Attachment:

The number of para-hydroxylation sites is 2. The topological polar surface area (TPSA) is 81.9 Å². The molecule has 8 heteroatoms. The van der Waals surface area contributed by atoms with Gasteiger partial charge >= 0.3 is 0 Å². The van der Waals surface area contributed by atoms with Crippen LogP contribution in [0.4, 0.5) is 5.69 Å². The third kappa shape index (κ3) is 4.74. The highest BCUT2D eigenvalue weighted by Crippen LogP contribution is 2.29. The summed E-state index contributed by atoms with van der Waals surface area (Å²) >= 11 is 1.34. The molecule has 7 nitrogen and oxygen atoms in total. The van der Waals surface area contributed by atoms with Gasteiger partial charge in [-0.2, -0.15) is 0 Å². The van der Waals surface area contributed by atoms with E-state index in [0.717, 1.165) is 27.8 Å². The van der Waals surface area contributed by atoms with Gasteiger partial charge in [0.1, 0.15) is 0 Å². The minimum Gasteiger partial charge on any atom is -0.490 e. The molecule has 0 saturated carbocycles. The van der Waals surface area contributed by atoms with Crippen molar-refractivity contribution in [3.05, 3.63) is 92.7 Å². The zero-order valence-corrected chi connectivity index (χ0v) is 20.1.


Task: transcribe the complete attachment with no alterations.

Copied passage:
The number of para-hydroxylation sites is 2. The topological polar surface area (TPSA) is 81.9 Å². The molecule has 8 heteroatoms. The van der Waals surface area contributed by atoms with Gasteiger partial charge >= 0.3 is 0 Å². The van der Waals surface area contributed by atoms with Crippen LogP contribution in [0.4, 0.5) is 5.69 Å². The third kappa shape index (κ3) is 4.74. The highest BCUT2D eigenvalue weighted by Crippen LogP contribution is 2.29. The summed E-state index contributed by atoms with van der Waals surface area (Å²) >= 11 is 1.34. The molecule has 7 nitrogen and oxygen atoms in total. The van der Waals surface area contributed by atoms with Gasteiger partial charge in [-0.2, -0.15) is 0 Å². The van der Waals surface area contributed by atoms with E-state index in [0.717, 1.165) is 27.8 Å². The van der Waals surface area contributed by atoms with Gasteiger partial charge in [0.1, 0.15) is 0 Å². The minimum Gasteiger partial charge on any atom is -0.490 e. The molecule has 0 saturated carbocycles. The van der Waals surface area contributed by atoms with Crippen molar-refractivity contribution in [3.05, 3.63) is 92.7 Å². The zero-order valence-corrected chi connectivity index (χ0v) is 20.1.